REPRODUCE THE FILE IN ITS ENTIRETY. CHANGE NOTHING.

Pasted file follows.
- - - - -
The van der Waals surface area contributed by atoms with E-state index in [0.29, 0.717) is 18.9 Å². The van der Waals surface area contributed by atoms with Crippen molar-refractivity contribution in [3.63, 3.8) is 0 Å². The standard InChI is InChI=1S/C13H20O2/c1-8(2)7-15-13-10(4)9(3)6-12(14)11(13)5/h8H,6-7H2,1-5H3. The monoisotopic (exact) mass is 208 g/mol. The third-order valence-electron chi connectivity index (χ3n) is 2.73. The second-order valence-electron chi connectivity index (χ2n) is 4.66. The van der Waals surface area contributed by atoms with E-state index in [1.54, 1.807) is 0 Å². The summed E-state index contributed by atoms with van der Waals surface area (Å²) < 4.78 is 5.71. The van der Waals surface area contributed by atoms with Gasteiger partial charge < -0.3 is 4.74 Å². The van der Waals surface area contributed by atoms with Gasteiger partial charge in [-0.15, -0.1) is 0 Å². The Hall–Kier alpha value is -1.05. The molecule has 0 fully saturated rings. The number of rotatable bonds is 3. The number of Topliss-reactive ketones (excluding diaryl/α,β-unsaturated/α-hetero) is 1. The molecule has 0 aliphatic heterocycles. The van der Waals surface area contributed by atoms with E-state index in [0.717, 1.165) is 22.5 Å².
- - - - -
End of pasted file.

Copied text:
The van der Waals surface area contributed by atoms with E-state index in [0.29, 0.717) is 18.9 Å². The van der Waals surface area contributed by atoms with Crippen molar-refractivity contribution in [3.63, 3.8) is 0 Å². The standard InChI is InChI=1S/C13H20O2/c1-8(2)7-15-13-10(4)9(3)6-12(14)11(13)5/h8H,6-7H2,1-5H3. The monoisotopic (exact) mass is 208 g/mol. The third-order valence-electron chi connectivity index (χ3n) is 2.73. The second-order valence-electron chi connectivity index (χ2n) is 4.66. The van der Waals surface area contributed by atoms with E-state index in [1.54, 1.807) is 0 Å². The summed E-state index contributed by atoms with van der Waals surface area (Å²) < 4.78 is 5.71. The van der Waals surface area contributed by atoms with Gasteiger partial charge < -0.3 is 4.74 Å². The van der Waals surface area contributed by atoms with Gasteiger partial charge in [-0.15, -0.1) is 0 Å². The Hall–Kier alpha value is -1.05. The molecule has 0 fully saturated rings. The number of rotatable bonds is 3. The number of Topliss-reactive ketones (excluding diaryl/α,β-unsaturated/α-hetero) is 1. The molecule has 0 aliphatic heterocycles. The van der Waals surface area contributed by atoms with E-state index in [0.717, 1.165) is 22.5 Å².